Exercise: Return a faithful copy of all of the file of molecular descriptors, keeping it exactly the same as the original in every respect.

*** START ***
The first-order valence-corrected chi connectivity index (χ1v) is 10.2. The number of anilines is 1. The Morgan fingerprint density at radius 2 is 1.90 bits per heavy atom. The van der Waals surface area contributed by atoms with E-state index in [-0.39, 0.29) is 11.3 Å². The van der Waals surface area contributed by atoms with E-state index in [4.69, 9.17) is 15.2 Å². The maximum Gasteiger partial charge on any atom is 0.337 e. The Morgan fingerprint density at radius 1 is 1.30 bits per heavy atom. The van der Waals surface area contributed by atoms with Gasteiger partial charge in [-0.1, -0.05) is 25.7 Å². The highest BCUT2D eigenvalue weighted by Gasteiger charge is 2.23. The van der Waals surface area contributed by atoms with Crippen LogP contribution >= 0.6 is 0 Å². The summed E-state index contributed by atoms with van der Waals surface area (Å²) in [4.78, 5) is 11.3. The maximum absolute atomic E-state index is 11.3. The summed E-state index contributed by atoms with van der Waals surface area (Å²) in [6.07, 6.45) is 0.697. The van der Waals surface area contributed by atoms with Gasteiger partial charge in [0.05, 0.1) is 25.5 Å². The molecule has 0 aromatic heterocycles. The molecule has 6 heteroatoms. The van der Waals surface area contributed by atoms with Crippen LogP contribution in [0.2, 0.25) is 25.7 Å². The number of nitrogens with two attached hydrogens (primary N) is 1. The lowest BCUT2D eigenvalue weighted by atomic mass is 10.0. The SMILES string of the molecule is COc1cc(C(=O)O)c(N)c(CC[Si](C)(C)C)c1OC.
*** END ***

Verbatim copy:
The first-order valence-corrected chi connectivity index (χ1v) is 10.2. The number of anilines is 1. The Morgan fingerprint density at radius 2 is 1.90 bits per heavy atom. The van der Waals surface area contributed by atoms with E-state index in [-0.39, 0.29) is 11.3 Å². The van der Waals surface area contributed by atoms with E-state index in [4.69, 9.17) is 15.2 Å². The maximum Gasteiger partial charge on any atom is 0.337 e. The Morgan fingerprint density at radius 1 is 1.30 bits per heavy atom. The van der Waals surface area contributed by atoms with Gasteiger partial charge in [-0.1, -0.05) is 25.7 Å². The highest BCUT2D eigenvalue weighted by Gasteiger charge is 2.23. The van der Waals surface area contributed by atoms with Crippen LogP contribution >= 0.6 is 0 Å². The summed E-state index contributed by atoms with van der Waals surface area (Å²) in [4.78, 5) is 11.3. The maximum absolute atomic E-state index is 11.3. The summed E-state index contributed by atoms with van der Waals surface area (Å²) in [6.07, 6.45) is 0.697. The van der Waals surface area contributed by atoms with Gasteiger partial charge in [0.05, 0.1) is 25.5 Å². The molecule has 0 aromatic heterocycles. The molecule has 6 heteroatoms. The van der Waals surface area contributed by atoms with Crippen LogP contribution in [0.2, 0.25) is 25.7 Å². The number of nitrogens with two attached hydrogens (primary N) is 1. The lowest BCUT2D eigenvalue weighted by atomic mass is 10.0. The SMILES string of the molecule is COc1cc(C(=O)O)c(N)c(CC[Si](C)(C)C)c1OC.